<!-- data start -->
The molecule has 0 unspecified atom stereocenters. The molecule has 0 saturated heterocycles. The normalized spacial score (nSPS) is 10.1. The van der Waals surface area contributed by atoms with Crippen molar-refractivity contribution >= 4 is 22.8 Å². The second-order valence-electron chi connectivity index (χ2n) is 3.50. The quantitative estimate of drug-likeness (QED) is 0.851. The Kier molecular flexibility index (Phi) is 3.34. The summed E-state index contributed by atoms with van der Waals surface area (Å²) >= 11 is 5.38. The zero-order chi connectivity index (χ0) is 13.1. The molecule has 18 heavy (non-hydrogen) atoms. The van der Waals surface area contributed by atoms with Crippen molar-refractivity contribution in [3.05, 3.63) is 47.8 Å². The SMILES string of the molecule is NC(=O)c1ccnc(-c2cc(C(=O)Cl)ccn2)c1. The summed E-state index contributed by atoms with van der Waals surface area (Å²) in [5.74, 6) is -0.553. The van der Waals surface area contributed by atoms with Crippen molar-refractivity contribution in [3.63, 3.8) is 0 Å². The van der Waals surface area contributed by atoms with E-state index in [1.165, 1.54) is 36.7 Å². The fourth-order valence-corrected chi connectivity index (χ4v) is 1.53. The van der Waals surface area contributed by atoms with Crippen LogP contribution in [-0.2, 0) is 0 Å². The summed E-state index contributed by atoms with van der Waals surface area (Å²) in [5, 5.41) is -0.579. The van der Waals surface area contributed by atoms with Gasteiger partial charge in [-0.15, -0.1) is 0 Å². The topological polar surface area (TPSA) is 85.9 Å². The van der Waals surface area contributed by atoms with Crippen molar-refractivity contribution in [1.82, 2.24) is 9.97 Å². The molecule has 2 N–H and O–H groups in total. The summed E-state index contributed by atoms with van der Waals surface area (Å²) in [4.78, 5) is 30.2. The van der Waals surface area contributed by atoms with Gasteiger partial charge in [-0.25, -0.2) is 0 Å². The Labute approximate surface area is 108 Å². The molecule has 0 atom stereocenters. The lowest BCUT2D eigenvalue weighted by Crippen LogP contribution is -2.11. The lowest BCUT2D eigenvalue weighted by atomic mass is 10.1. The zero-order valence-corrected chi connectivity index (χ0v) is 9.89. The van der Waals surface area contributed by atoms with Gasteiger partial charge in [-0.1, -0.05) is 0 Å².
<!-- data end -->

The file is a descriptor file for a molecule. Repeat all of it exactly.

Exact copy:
The molecule has 0 unspecified atom stereocenters. The molecule has 0 saturated heterocycles. The normalized spacial score (nSPS) is 10.1. The van der Waals surface area contributed by atoms with Crippen molar-refractivity contribution >= 4 is 22.8 Å². The second-order valence-electron chi connectivity index (χ2n) is 3.50. The quantitative estimate of drug-likeness (QED) is 0.851. The Kier molecular flexibility index (Phi) is 3.34. The summed E-state index contributed by atoms with van der Waals surface area (Å²) >= 11 is 5.38. The zero-order chi connectivity index (χ0) is 13.1. The molecule has 18 heavy (non-hydrogen) atoms. The van der Waals surface area contributed by atoms with Crippen molar-refractivity contribution in [3.05, 3.63) is 47.8 Å². The SMILES string of the molecule is NC(=O)c1ccnc(-c2cc(C(=O)Cl)ccn2)c1. The summed E-state index contributed by atoms with van der Waals surface area (Å²) in [5.74, 6) is -0.553. The van der Waals surface area contributed by atoms with Crippen molar-refractivity contribution in [3.63, 3.8) is 0 Å². The van der Waals surface area contributed by atoms with E-state index in [1.165, 1.54) is 36.7 Å². The fourth-order valence-corrected chi connectivity index (χ4v) is 1.53. The van der Waals surface area contributed by atoms with Crippen LogP contribution in [-0.2, 0) is 0 Å². The summed E-state index contributed by atoms with van der Waals surface area (Å²) in [5, 5.41) is -0.579. The van der Waals surface area contributed by atoms with Gasteiger partial charge in [-0.15, -0.1) is 0 Å². The topological polar surface area (TPSA) is 85.9 Å². The van der Waals surface area contributed by atoms with Crippen molar-refractivity contribution in [1.82, 2.24) is 9.97 Å². The molecule has 2 N–H and O–H groups in total. The summed E-state index contributed by atoms with van der Waals surface area (Å²) in [4.78, 5) is 30.2. The van der Waals surface area contributed by atoms with Gasteiger partial charge in [-0.25, -0.2) is 0 Å². The Labute approximate surface area is 108 Å². The molecule has 0 atom stereocenters. The lowest BCUT2D eigenvalue weighted by Crippen LogP contribution is -2.11. The lowest BCUT2D eigenvalue weighted by atomic mass is 10.1. The zero-order valence-corrected chi connectivity index (χ0v) is 9.89. The van der Waals surface area contributed by atoms with Gasteiger partial charge in [-0.1, -0.05) is 0 Å².